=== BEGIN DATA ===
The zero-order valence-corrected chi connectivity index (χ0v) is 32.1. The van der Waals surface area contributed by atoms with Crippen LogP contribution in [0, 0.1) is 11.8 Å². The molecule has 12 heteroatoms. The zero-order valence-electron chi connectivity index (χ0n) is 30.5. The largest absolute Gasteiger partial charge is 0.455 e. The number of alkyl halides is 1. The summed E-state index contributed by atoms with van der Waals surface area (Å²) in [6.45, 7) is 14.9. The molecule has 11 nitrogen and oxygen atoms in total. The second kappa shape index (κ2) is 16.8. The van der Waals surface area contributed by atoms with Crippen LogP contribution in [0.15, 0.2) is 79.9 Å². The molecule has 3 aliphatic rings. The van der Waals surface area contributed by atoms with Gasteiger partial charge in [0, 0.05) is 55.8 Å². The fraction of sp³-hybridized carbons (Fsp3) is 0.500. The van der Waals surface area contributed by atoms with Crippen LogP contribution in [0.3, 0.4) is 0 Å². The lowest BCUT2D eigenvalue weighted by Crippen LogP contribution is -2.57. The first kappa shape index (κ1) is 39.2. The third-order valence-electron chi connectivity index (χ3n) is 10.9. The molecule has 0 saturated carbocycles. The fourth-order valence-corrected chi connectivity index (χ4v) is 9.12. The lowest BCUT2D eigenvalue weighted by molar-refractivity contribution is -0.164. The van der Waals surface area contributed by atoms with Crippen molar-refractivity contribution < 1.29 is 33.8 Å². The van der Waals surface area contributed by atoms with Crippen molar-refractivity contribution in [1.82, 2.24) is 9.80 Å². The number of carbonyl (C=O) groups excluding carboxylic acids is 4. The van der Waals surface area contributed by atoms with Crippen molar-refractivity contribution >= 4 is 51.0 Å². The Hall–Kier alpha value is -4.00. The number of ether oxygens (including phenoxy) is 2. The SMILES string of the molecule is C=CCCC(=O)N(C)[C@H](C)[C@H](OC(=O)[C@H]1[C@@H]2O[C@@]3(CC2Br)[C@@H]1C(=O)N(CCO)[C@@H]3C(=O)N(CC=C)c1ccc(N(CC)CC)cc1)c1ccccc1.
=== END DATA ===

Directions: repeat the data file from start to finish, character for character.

The zero-order valence-corrected chi connectivity index (χ0v) is 32.1. The van der Waals surface area contributed by atoms with Crippen LogP contribution in [0, 0.1) is 11.8 Å². The molecule has 12 heteroatoms. The zero-order valence-electron chi connectivity index (χ0n) is 30.5. The largest absolute Gasteiger partial charge is 0.455 e. The number of alkyl halides is 1. The summed E-state index contributed by atoms with van der Waals surface area (Å²) in [6.45, 7) is 14.9. The molecule has 11 nitrogen and oxygen atoms in total. The second kappa shape index (κ2) is 16.8. The van der Waals surface area contributed by atoms with Crippen LogP contribution in [0.15, 0.2) is 79.9 Å². The molecule has 3 aliphatic rings. The van der Waals surface area contributed by atoms with Gasteiger partial charge in [0, 0.05) is 55.8 Å². The fraction of sp³-hybridized carbons (Fsp3) is 0.500. The van der Waals surface area contributed by atoms with Crippen LogP contribution in [0.3, 0.4) is 0 Å². The lowest BCUT2D eigenvalue weighted by Crippen LogP contribution is -2.57. The first kappa shape index (κ1) is 39.2. The third-order valence-electron chi connectivity index (χ3n) is 10.9. The molecule has 0 saturated carbocycles. The fourth-order valence-corrected chi connectivity index (χ4v) is 9.12. The lowest BCUT2D eigenvalue weighted by molar-refractivity contribution is -0.164. The van der Waals surface area contributed by atoms with Crippen molar-refractivity contribution < 1.29 is 33.8 Å². The van der Waals surface area contributed by atoms with Crippen molar-refractivity contribution in [1.82, 2.24) is 9.80 Å². The number of carbonyl (C=O) groups excluding carboxylic acids is 4. The van der Waals surface area contributed by atoms with Crippen molar-refractivity contribution >= 4 is 51.0 Å². The Hall–Kier alpha value is -4.00. The number of ether oxygens (including phenoxy) is 2. The SMILES string of the molecule is C=CCCC(=O)N(C)[C@H](C)[C@H](OC(=O)[C@H]1[C@@H]2O[C@@]3(CC2Br)[C@@H]1C(=O)N(CCO)[C@@H]3C(=O)N(CC=C)c1ccc(N(CC)CC)cc1)c1ccccc1.